The solution to last week’s 2-mover was 1.Qe5! Only Black’s two bishops can move, and if it’s the white square one, then 2.Qa5mate, or if the other then it’s 2.Ra1 mate.
In this position, Black is threatening both the pawn on e3 and to free his rook with axb. How can White best deal with this?
The Devon vs Somerset match at the weekend was always likely to be a championship decider, and so it proved. The 1st teams were closely matched on paper for the most part, except for the top 4 boards, all of which went Somerset’s way, making their winning total 10-6, thus retaining the Harold Meek trophy for another year. The details were:- (Somerset names first in each pairing).
1.J. Rudd (221) 1-0 D. Mackle (209). 2.D. Buckley (205) 1-0 J. Stephens (196). 3.A. Wong (199) 1-0 S. Homer (184). 4.B. Edgell (197) 1-0 J. F. Wheeler (184). 5.M. Payne (189) 0-1 P. Sivrev (175). 6.P. Krzyzanowski (187) 1-0 J. Fraser (178). 7.M. Blocinski(185) 0-1 J. Underwood (180). 8.P. Chaplin (182) 1-0 D. Regis (181). 9.A. Footner (182) 0-1 A. Brusey (181). 10.B. Morris (178) ½-½ B. Hewson (176). 11.D. Littlejohns (177) ½-½ M. Abbott (173). 12. D. Painter-Kooiman (175) 1-0 S. Martin (171). 13.J. Byrne (172) ½-½ M. Shaw (173). 14.D. Peters (171) 0-1 W. Ingham (168). 15.G. Jepps (171) ½-½ T. Thynne (168). 16. F. Felício (162) 1-0 M. Stinton-Brownbridge (168).
Devon fared better in the 2nd team match, played over 12 boards. They led by 6½-3½ but Somerset won the last 2 games to finish losing by a single point.
1. D. Freeman (163) ½-½ K. Atkins (160). 2. C. Purry (159) 1-0 N. Butland (158). 3. M. Staniforth (158) 0-1 D. A. Toms (159). 4. A. Gregory (157) 1-0 C. J. Scott (154). 5. C. Strong (155) 0-1 M. Hui (150e). 6. M. French (154) ½-½ B. Gosling (148). 7. M. Worrall (151) 1-0 P. Brooks (152). 8. C. McKinley (149) 0-1 O. Wensley (151). 9. M. Baker (148) 0-1 A. Frangleton (151). 10. C. Fewtrell (148) ½-½ A. Kinder (147). 11. J. Fewkes (145) 1-0 W. Taylor (142). 12. A. Champion (143) 0-1 V. Ramesh (138).
The West of England Championship starts a fortnight on Friday, 3rd April, at the Royal Beacon Hotel, Exmouth. With its relatively limited accommodation already nearing maximum, there’s little time left for late entries, so don’t delay. Enquiries to Meyrick Shaw on 01395-275494 or e-mail email@example.com.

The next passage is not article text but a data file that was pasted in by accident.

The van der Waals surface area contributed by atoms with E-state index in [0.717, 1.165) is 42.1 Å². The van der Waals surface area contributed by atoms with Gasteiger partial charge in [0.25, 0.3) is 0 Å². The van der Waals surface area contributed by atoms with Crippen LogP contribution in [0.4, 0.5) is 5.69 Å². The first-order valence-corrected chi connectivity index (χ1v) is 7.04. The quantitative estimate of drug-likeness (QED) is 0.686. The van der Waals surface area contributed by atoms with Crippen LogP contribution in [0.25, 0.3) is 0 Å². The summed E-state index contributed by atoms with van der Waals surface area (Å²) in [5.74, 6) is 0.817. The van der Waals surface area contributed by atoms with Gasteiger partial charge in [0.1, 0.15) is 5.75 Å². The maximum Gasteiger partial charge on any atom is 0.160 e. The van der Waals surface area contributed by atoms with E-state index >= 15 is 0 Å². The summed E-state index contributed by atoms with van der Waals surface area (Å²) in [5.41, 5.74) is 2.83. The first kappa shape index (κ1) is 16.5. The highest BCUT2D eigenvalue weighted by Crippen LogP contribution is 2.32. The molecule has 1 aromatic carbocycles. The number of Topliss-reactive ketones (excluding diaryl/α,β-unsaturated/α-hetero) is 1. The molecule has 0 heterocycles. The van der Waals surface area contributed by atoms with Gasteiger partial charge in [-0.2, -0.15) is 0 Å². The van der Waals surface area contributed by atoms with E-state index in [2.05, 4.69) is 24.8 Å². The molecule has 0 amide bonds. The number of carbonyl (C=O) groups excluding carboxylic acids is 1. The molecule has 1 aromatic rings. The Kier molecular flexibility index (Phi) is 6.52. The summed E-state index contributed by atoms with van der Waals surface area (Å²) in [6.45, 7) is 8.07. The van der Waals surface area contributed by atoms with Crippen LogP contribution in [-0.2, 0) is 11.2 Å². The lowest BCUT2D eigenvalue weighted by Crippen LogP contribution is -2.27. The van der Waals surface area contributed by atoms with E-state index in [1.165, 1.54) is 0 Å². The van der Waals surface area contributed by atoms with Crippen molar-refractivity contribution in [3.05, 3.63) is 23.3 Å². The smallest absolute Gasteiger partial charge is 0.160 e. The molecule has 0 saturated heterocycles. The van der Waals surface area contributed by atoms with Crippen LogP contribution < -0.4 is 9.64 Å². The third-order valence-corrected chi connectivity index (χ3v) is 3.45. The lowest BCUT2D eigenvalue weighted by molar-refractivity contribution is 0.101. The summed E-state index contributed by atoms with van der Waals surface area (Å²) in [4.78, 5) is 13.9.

This last round miniature gave White 1st prize in the recent Bristol Congress.
White: P. Krzyzanowski. Black: M. Lewis
1.d4 Nf6 2.Nf3 g6 3.c4 Bg7 4.Nc3 d5 5.Bg5 Ne4 6.cxd5 Nxg5 7.Nxg5 e6 8.Nf3 exd5 9.e3 0–0 10.Be2 c6 11.0–0 Bf5 12.Bd3 Bxd3 13.Qxd3 Nd7 14.b4 a6 15.a4 Qe7 16.b5 axb5 17.axb5 f5 18.bxc6 bxc6 19.Ra6 Rxa6 20.Qxa6 Rf6 21.Qc8+ Bf8 22.Rb1 Black now abandons his defences with fatal consequences. 22…Qa3?? 23.Qxd7 Qxc3 24.Ng5 and mate on h7 is unavoidable. 1–0
In last week’s position Rudd played 1.Rxd4! threatening both f2 and e5. 1…Nd2 (If 1…exd4 2.Bxd4 R2f7 3.Nb6+ Kb8 4.Be5 winning). 2.Rxd2 Rxd2 3.Rc4 Qxc4 4.Bxc4 Rxg2 5.Nb6+ and mate will follow after Qxe5+.
Here is another world premier 2-mover from reader Dave Howard of East Harptree.
The 40th East Devon Congress finished on Sunday after a successful weekend. The prizewinners were as follows (all scores out of 5).
Open Section: 1st= Jack Rudd (Barnstaple) & Dominic Mackle (Newton Abbot) both 4½. 3rd Lorenz Hartmann (Exeter) 4. Grading prizes: U-181: 1st= Alan Brusey; (Teignmouth); Dave Littlejohns (Taunton) & Mark Abbott (Exmouth) all 3½. U-169: 1st= Robert Wright (Bridport) & Jamie Morgan (Penwith) both 3.
Major (U-155) 1st John Nyman (King’s Head) 4½. 2nd= Ben Franklin (Battersea) & Neville Senior (Sedgemoor) both 4. GP (U-148) 1st= John Morrison (Tiverton) & Rob Wilby (Plymouth) both 3½. GP U-133 Lynne Fursman 3.
Minor (U-125) 1st Joy Fursman 4½. 2nd= Reece Whittington (Exeter); Nicky Bacon (Sidmouth); Mark Cockerton (Torquay) & Terence Greenaway (Torquay) all 4. GP 102-110 James Wallman 4 40.00
GP (U-102) Terry Dengler (Truro) 3.
Bristol’s Winter Congress was held the weekend before. The winner of the Open was Patryk Krzyzanowski, and he got the British Championship qualifying place. 2nd= were Peter Kirby, Stephan Meek, Lewis Martin, Matthew Payne and Alistair Hill. Major Section: 1st S. Williams 4½/5. 2nd T. Chinnick 4/5.
Hill missed out on 1st prize at Exeter by virtue of losing to Jack Rudd in the final round. Here he loses to a sharp attack in Rd. 2 at Bristol.
White: A. Hill (199). Black: Matthew Payne (189).
King’s Indian Defence – Petrosian Variation. [E92]
1.d4 Nf6 2.c4 g6 3.Nc3 Bg7 4.e4 d6 5.Nf3 0–0 6.Be2 e5 7.d5 Petrosian’s move in this classical position. a5 8.Bg5 Qe8 9.Nd2 h6 10.Be3 Na6 11.0–0 Nh7 12.a3 f5 13.f3 Bd7 14.b3 f4 15.Bf2 g5 16.b4 b6 17.Qb3 Kh8 18.c5 dxc5 19.bxa5 bxa5 20.Bxa6 Rxa6 21.Bxc5 Rf7 22.Rab1 Bf8 23.Qc4 Rg6 24.Bxf8 Nxf8 25.Rb7 c6 26.Rfb1 g4 Black’s pawns storm ahead backed by bishop and rooks. 27.fxg4 Bxg4 28.dxc6 Be6 29.Qc5 f3 30.Qxe5+ Kg8 31.Rxf7 Rxg2+ 31…Qxf7 is the obvious move, but the text has the same effect. 32.Kh1 Qxf7 33.Nf1 Qa7 Threatening mate on g1 34.Ng3 Allows White’s rook to defend the kingside, but it’s not enough. 34…Rxh2+! 34…Qf2 will still win but is much slower. 35.Nh5 Rg5 36.Qxg5+ hxg5 37.Rg1. 35.Kxh2 Qf2+ 36.Kh1 Qg2# 0–1.
In last week’s problem, Alice wondered what her sister could possibly mean by referring back to her French lessons. She was, of course, alluding to the French phrase used in chess of “en passant”. If Black’s c-pawn could move to b3 it would indeed be mate, and the only way it can do that is to take White’s c-pawn en passant, which means White’s previous move must have been Pb2-b4.